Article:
It may not be far off to say that a big share of the world's political and economic turmoil is fuelled in one way or another by unemployment.
What do the Arab Spring, the London riots and the Greek debt crisis have in common? They have all happened in environments of rampant joblessness.
That is why, when policymakers and economists met in Washington last week for the annual meetings of the International Monetary Fund and World Bank, unemployment was on the agenda prominently.
After all, the ultimate measure of economic success is not whether the stock or bond markets go up though it sometimes seems that way but rather whether a society can provide jobs for its citizens. A society that fails will see other problems multiply in the form of political unrest, sinking tax revenue and soaring debt.
Greece, which is threatening to undermine the global financial system, is a prime example. An underlying cause of its debt problem is the country's dysfunctional economy and an ossified job market that keeps out newcomers and outsiders.
Greek labour market
“The Greek labour market clearly plays a huge role,'' said Jacob Funk Kierkegaard, an economist at the Peterson Institute for International Economics in Washington. “Greece is totally overregulated and systemically corrupt. Everybody is a protected group. You clearly need to get rid of that.''
Likewise, it is no accident that the countries in the Middle East and North Africa where political unrest has flared have some of the highest rates of youth unemployment in the world, with young people nearly four times as likely to be jobless as adults, according to the International Labour Organization in Geneva. An unusually high number of the unemployed are well educated.
The long-term success of uprisings that toppled strongmen in Egypt, Tunisia and Libya will probably depend in large part on whether the new governments can provide jobs for the frustrated young people who propelled regime change.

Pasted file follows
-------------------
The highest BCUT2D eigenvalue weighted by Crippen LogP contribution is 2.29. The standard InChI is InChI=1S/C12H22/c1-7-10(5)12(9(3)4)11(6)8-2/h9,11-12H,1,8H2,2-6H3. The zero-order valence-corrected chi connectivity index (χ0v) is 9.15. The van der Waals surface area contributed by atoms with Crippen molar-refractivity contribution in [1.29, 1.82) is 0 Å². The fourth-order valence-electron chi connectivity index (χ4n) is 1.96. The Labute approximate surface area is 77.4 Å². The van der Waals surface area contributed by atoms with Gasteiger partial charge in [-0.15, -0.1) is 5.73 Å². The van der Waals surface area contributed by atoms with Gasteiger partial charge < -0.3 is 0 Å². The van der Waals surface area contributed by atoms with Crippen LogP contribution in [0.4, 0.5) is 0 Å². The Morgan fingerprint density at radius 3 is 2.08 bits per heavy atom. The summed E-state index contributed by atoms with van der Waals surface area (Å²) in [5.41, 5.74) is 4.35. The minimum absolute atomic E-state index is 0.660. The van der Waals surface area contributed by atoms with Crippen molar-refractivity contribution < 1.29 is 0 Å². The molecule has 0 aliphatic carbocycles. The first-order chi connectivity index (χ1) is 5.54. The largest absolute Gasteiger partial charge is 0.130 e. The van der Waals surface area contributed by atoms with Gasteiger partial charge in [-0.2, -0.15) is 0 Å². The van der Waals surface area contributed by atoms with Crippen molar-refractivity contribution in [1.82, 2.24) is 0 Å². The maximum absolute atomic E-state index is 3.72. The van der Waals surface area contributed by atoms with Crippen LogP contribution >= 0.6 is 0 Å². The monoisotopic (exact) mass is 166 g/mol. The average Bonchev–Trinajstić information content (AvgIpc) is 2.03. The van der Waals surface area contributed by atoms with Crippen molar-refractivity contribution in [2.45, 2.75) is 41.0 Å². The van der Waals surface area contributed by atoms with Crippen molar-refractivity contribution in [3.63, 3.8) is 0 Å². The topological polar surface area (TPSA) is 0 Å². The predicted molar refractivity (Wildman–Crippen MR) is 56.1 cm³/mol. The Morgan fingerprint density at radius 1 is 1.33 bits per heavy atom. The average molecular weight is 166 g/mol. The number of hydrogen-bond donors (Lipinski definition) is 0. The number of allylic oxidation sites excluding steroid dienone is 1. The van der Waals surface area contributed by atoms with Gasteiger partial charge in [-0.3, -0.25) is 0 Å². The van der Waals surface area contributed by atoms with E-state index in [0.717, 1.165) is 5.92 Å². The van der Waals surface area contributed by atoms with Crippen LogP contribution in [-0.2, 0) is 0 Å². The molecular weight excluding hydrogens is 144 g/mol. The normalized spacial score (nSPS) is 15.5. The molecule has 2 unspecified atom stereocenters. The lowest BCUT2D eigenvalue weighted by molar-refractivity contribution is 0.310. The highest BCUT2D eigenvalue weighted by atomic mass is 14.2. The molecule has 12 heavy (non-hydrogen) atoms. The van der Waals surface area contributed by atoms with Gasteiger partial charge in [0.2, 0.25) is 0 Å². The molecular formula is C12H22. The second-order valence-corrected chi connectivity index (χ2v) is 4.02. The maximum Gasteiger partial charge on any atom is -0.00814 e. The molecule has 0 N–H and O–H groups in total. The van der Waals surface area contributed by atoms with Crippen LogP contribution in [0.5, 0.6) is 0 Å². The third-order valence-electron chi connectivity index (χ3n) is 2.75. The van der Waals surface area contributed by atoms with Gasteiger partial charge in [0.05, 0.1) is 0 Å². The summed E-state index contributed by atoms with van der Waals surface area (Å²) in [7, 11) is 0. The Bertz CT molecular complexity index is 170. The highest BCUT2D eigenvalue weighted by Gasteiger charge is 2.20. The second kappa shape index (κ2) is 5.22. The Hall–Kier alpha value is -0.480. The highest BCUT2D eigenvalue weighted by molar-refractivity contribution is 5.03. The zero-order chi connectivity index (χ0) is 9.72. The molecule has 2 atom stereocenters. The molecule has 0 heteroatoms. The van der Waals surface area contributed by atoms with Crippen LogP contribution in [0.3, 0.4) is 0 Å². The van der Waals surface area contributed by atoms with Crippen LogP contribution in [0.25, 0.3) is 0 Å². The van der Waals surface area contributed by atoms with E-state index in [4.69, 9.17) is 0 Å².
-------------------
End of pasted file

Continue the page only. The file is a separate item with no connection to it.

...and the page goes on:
For that reason, the European Bank for Reconstruction and Development, which is financed by 61 countries, including the U.S., has put a priority on creating jobs as it expands its involvement to North Africa after the Arab Spring.
“The No. 1 focus is going to be on small and medium-size enterprises and employment, creating new jobs and meaningful jobs,'' said Erik Berglof, chief economist of the European Bank.
But it is the industrialised countries, not the poor nations, which have the biggest growth in unemployment. Developed countries account for 15 per cent of the world's labour force but more than half the number of newly jobless since 2007, according to the International Labour Organization.
Unemployment, said Prakash Loungani, an adviser in the research department of the IMF in Washington, “is an advanced-country problem.''
This does not mean that workers in the U.S. or Europe are going to start migrating to emerging markets for jobs. Working people in emerging countries are often extremely poor. Nearly 40 per cent, or 1.2 billion people, earn less than $2 a day.
It is the prospect of a better job that drives huge numbers of poor people to risk their lives in treks to Europe or the U.S., where the influx of immigrants can raise political tensions.